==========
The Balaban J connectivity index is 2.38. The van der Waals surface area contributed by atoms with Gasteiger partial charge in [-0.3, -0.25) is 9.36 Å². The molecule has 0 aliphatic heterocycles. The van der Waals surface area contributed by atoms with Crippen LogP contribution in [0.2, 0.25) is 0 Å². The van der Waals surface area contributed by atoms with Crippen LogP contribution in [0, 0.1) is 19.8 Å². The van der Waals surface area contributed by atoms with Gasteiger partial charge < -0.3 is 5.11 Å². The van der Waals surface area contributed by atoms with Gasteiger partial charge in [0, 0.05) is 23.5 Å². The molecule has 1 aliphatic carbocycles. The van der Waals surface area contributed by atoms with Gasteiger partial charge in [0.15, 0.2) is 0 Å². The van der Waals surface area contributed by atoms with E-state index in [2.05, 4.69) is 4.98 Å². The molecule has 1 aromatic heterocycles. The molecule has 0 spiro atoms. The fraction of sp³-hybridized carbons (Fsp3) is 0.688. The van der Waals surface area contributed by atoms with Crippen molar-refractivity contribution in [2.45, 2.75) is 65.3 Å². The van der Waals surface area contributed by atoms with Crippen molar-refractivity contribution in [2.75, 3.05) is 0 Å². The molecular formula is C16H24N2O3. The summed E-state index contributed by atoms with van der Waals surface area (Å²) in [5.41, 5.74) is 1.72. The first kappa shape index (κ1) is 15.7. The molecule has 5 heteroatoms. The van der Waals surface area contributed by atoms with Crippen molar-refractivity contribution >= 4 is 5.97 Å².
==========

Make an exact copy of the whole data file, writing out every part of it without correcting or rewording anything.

The Balaban J connectivity index is 2.38. The van der Waals surface area contributed by atoms with Gasteiger partial charge in [-0.3, -0.25) is 9.36 Å². The molecule has 0 aliphatic heterocycles. The van der Waals surface area contributed by atoms with Crippen LogP contribution in [0.2, 0.25) is 0 Å². The van der Waals surface area contributed by atoms with Crippen LogP contribution in [0, 0.1) is 19.8 Å². The van der Waals surface area contributed by atoms with Gasteiger partial charge < -0.3 is 5.11 Å². The van der Waals surface area contributed by atoms with Gasteiger partial charge in [0, 0.05) is 23.5 Å². The molecule has 1 aliphatic carbocycles. The van der Waals surface area contributed by atoms with Gasteiger partial charge in [0.15, 0.2) is 0 Å². The van der Waals surface area contributed by atoms with E-state index in [2.05, 4.69) is 4.98 Å². The molecule has 1 aromatic heterocycles. The molecule has 0 spiro atoms. The fraction of sp³-hybridized carbons (Fsp3) is 0.688. The van der Waals surface area contributed by atoms with Crippen molar-refractivity contribution in [2.45, 2.75) is 65.3 Å². The van der Waals surface area contributed by atoms with Crippen molar-refractivity contribution in [2.75, 3.05) is 0 Å². The molecular formula is C16H24N2O3. The summed E-state index contributed by atoms with van der Waals surface area (Å²) in [5.41, 5.74) is 1.72. The first kappa shape index (κ1) is 15.7. The molecule has 5 heteroatoms. The van der Waals surface area contributed by atoms with Crippen molar-refractivity contribution >= 4 is 5.97 Å².